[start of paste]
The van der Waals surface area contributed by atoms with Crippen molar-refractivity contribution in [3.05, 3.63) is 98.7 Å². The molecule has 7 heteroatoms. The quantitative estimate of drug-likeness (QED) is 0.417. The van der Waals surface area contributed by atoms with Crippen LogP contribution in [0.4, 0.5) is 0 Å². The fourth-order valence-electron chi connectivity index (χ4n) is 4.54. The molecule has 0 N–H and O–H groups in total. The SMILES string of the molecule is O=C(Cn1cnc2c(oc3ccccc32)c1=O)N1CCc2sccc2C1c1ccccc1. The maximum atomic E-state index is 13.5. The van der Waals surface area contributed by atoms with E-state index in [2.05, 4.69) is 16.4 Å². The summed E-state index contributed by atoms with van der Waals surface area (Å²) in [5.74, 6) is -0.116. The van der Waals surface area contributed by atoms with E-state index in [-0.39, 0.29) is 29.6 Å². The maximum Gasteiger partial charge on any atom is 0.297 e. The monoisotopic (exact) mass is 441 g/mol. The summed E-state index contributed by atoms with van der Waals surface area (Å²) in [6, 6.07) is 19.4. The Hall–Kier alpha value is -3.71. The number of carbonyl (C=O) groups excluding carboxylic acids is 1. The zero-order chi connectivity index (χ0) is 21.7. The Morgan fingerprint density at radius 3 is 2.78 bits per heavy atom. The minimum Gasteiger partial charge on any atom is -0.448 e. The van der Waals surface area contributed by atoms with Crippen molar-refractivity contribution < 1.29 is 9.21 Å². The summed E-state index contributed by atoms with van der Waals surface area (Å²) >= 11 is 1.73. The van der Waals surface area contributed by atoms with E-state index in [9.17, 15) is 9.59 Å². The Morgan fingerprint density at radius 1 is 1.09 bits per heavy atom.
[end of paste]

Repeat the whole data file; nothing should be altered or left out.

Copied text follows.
The van der Waals surface area contributed by atoms with Crippen molar-refractivity contribution in [3.05, 3.63) is 98.7 Å². The molecule has 7 heteroatoms. The quantitative estimate of drug-likeness (QED) is 0.417. The van der Waals surface area contributed by atoms with Crippen LogP contribution in [0.4, 0.5) is 0 Å². The fourth-order valence-electron chi connectivity index (χ4n) is 4.54. The molecule has 0 N–H and O–H groups in total. The SMILES string of the molecule is O=C(Cn1cnc2c(oc3ccccc32)c1=O)N1CCc2sccc2C1c1ccccc1. The maximum atomic E-state index is 13.5. The van der Waals surface area contributed by atoms with E-state index in [2.05, 4.69) is 16.4 Å². The summed E-state index contributed by atoms with van der Waals surface area (Å²) in [5.74, 6) is -0.116. The van der Waals surface area contributed by atoms with E-state index in [-0.39, 0.29) is 29.6 Å². The maximum Gasteiger partial charge on any atom is 0.297 e. The monoisotopic (exact) mass is 441 g/mol. The summed E-state index contributed by atoms with van der Waals surface area (Å²) in [6, 6.07) is 19.4. The Hall–Kier alpha value is -3.71. The number of carbonyl (C=O) groups excluding carboxylic acids is 1. The zero-order chi connectivity index (χ0) is 21.7. The Morgan fingerprint density at radius 3 is 2.78 bits per heavy atom. The minimum Gasteiger partial charge on any atom is -0.448 e. The van der Waals surface area contributed by atoms with Crippen molar-refractivity contribution < 1.29 is 9.21 Å². The summed E-state index contributed by atoms with van der Waals surface area (Å²) >= 11 is 1.73. The van der Waals surface area contributed by atoms with E-state index in [9.17, 15) is 9.59 Å². The Morgan fingerprint density at radius 1 is 1.09 bits per heavy atom.